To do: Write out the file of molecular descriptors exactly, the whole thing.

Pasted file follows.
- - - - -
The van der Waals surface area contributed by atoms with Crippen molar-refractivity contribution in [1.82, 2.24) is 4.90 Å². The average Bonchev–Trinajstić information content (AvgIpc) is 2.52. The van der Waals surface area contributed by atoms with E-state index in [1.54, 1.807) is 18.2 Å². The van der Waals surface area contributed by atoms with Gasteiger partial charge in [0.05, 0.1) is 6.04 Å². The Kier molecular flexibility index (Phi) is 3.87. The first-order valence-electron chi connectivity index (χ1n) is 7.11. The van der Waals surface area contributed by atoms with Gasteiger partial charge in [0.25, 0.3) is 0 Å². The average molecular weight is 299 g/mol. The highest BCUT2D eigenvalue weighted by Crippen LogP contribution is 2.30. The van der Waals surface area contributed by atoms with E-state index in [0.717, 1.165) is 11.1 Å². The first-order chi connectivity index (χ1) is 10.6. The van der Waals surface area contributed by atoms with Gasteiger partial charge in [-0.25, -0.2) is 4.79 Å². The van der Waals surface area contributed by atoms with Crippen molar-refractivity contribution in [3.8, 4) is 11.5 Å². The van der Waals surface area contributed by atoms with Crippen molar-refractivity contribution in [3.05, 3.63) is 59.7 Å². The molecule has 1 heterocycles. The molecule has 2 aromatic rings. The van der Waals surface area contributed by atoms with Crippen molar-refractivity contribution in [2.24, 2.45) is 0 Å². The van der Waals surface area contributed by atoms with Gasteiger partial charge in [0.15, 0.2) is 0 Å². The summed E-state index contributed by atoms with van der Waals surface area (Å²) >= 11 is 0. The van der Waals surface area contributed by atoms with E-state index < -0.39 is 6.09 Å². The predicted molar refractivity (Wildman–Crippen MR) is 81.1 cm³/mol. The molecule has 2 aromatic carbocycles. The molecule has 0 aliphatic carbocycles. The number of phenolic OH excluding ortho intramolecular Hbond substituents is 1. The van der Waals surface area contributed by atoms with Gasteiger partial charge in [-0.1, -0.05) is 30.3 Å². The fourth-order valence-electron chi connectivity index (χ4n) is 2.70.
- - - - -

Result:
The van der Waals surface area contributed by atoms with Crippen molar-refractivity contribution in [1.82, 2.24) is 4.90 Å². The average Bonchev–Trinajstić information content (AvgIpc) is 2.52. The van der Waals surface area contributed by atoms with E-state index in [1.54, 1.807) is 18.2 Å². The van der Waals surface area contributed by atoms with Gasteiger partial charge in [0.05, 0.1) is 6.04 Å². The Kier molecular flexibility index (Phi) is 3.87. The first-order valence-electron chi connectivity index (χ1n) is 7.11. The van der Waals surface area contributed by atoms with Gasteiger partial charge in [0.25, 0.3) is 0 Å². The average molecular weight is 299 g/mol. The highest BCUT2D eigenvalue weighted by Crippen LogP contribution is 2.30. The van der Waals surface area contributed by atoms with E-state index in [0.717, 1.165) is 11.1 Å². The first-order chi connectivity index (χ1) is 10.6. The van der Waals surface area contributed by atoms with Gasteiger partial charge in [-0.25, -0.2) is 4.79 Å². The van der Waals surface area contributed by atoms with Crippen molar-refractivity contribution in [3.8, 4) is 11.5 Å². The van der Waals surface area contributed by atoms with Crippen molar-refractivity contribution in [3.05, 3.63) is 59.7 Å². The molecule has 1 heterocycles. The molecule has 2 aromatic rings. The van der Waals surface area contributed by atoms with Crippen molar-refractivity contribution in [2.24, 2.45) is 0 Å². The van der Waals surface area contributed by atoms with Gasteiger partial charge in [0.15, 0.2) is 0 Å². The summed E-state index contributed by atoms with van der Waals surface area (Å²) >= 11 is 0. The van der Waals surface area contributed by atoms with E-state index < -0.39 is 6.09 Å². The predicted molar refractivity (Wildman–Crippen MR) is 81.1 cm³/mol. The molecule has 2 aromatic carbocycles. The molecule has 0 aliphatic carbocycles. The number of phenolic OH excluding ortho intramolecular Hbond substituents is 1. The van der Waals surface area contributed by atoms with Gasteiger partial charge in [-0.1, -0.05) is 30.3 Å². The fourth-order valence-electron chi connectivity index (χ4n) is 2.70.